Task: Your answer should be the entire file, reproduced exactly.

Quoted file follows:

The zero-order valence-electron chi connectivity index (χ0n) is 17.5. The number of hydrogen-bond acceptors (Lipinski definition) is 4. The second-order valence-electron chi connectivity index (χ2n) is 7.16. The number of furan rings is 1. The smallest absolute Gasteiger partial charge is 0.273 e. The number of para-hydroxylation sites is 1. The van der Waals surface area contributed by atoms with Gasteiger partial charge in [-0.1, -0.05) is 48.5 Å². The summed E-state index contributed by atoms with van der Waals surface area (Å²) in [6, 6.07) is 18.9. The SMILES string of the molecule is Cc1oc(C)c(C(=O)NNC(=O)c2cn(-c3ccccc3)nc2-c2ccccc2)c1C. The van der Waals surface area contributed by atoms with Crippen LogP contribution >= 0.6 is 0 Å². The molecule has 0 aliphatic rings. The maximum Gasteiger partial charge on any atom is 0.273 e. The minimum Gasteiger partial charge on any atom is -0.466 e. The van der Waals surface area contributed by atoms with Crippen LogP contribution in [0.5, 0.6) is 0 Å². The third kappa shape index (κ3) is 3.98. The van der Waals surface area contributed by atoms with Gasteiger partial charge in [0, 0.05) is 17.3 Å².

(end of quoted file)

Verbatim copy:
The zero-order valence-electron chi connectivity index (χ0n) is 17.5. The number of hydrogen-bond acceptors (Lipinski definition) is 4. The second-order valence-electron chi connectivity index (χ2n) is 7.16. The number of furan rings is 1. The smallest absolute Gasteiger partial charge is 0.273 e. The number of para-hydroxylation sites is 1. The van der Waals surface area contributed by atoms with Gasteiger partial charge in [-0.1, -0.05) is 48.5 Å². The summed E-state index contributed by atoms with van der Waals surface area (Å²) in [6, 6.07) is 18.9. The SMILES string of the molecule is Cc1oc(C)c(C(=O)NNC(=O)c2cn(-c3ccccc3)nc2-c2ccccc2)c1C. The van der Waals surface area contributed by atoms with Crippen LogP contribution >= 0.6 is 0 Å². The molecule has 0 aliphatic rings. The maximum Gasteiger partial charge on any atom is 0.273 e. The minimum Gasteiger partial charge on any atom is -0.466 e. The van der Waals surface area contributed by atoms with Crippen LogP contribution in [0.5, 0.6) is 0 Å². The third kappa shape index (κ3) is 3.98. The van der Waals surface area contributed by atoms with Gasteiger partial charge in [0, 0.05) is 17.3 Å².